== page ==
Trump’s New Farm Bailout Idea Probably Won’t Work

Written by SK Ashby

American farmers who've already been screwed by Trump's trade war over the last year are about get screwed again now that Trump has escalated the war.

To that end, Trump has called for bailing out the agricultural industry (again) by directly purchasing their crops and donating it to foreign countries. But, as the Financial Times explains, there's just a few problems with that.

Soybeans farmers have been harmed more than any other farmers and other nations have very little if any need for soybeans.

Moreover, Trump's big plan may not even be legal under current federal law and would violate some of our international agreements.

Most of the yellow soyabeans grown by US farmers are not ingested by people. Instead they are crushed at industrial processing plants into animal feed and vegetable oil.

I don’t think that any food aid recipient in the past needed, or in any way was in the market, for soyabeans,” said Abdolreza Abbassian, grain analyst at the UN Food and Agriculture Organization in Rome. [...]

The US had already committed $3.5bn to food aid this year under the Food Assistance Convention, an international agreement. Among the convention’s principles are one advising members to “purchase food and other components of food assistance locally or regionally, whenever possible and appropriate,” as opposed to importing food from overseas.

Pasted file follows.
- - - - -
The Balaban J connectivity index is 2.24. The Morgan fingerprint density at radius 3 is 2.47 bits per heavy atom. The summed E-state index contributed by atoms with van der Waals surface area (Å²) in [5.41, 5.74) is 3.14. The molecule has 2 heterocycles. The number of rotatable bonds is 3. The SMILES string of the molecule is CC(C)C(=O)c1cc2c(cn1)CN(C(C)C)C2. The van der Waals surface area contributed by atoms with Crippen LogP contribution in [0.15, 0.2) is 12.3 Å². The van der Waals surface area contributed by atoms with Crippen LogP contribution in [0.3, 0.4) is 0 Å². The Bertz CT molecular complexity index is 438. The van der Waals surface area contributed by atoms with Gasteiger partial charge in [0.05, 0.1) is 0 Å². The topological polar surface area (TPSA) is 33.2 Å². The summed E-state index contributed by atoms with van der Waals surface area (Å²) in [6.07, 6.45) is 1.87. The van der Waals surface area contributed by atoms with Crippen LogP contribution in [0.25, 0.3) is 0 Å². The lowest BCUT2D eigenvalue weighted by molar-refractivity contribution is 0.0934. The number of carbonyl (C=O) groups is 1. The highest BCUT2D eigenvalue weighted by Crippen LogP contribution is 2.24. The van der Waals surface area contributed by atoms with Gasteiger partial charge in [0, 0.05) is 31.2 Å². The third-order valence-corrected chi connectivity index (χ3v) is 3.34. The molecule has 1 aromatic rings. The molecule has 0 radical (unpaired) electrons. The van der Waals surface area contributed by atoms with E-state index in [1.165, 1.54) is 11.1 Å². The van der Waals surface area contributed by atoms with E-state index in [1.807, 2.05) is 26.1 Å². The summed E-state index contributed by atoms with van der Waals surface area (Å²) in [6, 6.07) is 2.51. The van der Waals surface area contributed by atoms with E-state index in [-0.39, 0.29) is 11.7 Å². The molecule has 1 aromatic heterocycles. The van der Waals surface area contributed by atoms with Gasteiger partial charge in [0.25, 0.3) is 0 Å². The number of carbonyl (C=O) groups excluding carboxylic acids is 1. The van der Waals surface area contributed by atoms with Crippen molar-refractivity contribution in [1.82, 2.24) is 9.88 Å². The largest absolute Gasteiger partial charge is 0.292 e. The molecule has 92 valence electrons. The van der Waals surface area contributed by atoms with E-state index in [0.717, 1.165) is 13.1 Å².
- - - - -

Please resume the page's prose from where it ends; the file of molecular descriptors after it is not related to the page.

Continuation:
US federal law also requires an analysis of whether the receiving country would be able to store the inbound foodstuffs, to prevent them from rotting, and for the US to assess whether the aid would undermine local farmers, according to a report by the Congressional Research Service.

I was skeptical of Trump's new proposal for bailing out American farmers even before I learned that it might be illegal.

The Financial Times also speculates that Trump's proposal could also face challenges from rivals in the agricultural industry and their associated exporters because it might be an illegal subsidy under World Trade Organization (WTO) rules.

It's possible the White House will wiggle their way through these obstacles and start directly purchasing crops from farmers, but by the time that happens it will probably be too late to make a difference before the next election if it ever does.

"Soybean farmers getting today the same price they got in 1981."

Seems bad.